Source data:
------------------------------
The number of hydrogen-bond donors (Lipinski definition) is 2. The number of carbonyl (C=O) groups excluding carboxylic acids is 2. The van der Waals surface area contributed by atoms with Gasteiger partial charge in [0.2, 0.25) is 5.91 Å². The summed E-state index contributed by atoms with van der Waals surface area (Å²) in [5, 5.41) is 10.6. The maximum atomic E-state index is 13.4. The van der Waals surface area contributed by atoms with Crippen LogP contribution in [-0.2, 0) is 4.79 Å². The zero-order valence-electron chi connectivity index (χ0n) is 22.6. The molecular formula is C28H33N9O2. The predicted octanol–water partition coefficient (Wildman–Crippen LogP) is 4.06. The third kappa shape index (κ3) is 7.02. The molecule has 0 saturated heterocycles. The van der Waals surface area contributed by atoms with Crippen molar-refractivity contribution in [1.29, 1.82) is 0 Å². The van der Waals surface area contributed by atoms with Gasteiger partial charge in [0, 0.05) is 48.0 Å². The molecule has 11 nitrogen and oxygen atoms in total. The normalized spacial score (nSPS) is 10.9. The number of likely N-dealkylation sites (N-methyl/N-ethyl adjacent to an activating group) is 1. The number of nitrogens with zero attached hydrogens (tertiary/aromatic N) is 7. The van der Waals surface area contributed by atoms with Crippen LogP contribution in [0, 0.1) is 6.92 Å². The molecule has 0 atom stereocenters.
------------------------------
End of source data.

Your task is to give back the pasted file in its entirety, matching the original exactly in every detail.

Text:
The number of hydrogen-bond donors (Lipinski definition) is 2. The number of carbonyl (C=O) groups excluding carboxylic acids is 2. The van der Waals surface area contributed by atoms with Gasteiger partial charge in [0.2, 0.25) is 5.91 Å². The summed E-state index contributed by atoms with van der Waals surface area (Å²) in [5, 5.41) is 10.6. The maximum atomic E-state index is 13.4. The van der Waals surface area contributed by atoms with Crippen LogP contribution in [-0.2, 0) is 4.79 Å². The zero-order valence-electron chi connectivity index (χ0n) is 22.6. The molecular formula is C28H33N9O2. The predicted octanol–water partition coefficient (Wildman–Crippen LogP) is 4.06. The third kappa shape index (κ3) is 7.02. The molecule has 0 saturated heterocycles. The van der Waals surface area contributed by atoms with Crippen molar-refractivity contribution in [1.29, 1.82) is 0 Å². The van der Waals surface area contributed by atoms with Gasteiger partial charge in [0, 0.05) is 48.0 Å². The molecule has 11 nitrogen and oxygen atoms in total. The normalized spacial score (nSPS) is 10.9. The number of likely N-dealkylation sites (N-methyl/N-ethyl adjacent to an activating group) is 1. The number of nitrogens with zero attached hydrogens (tertiary/aromatic N) is 7. The van der Waals surface area contributed by atoms with Crippen LogP contribution in [0, 0.1) is 6.92 Å². The molecule has 0 atom stereocenters.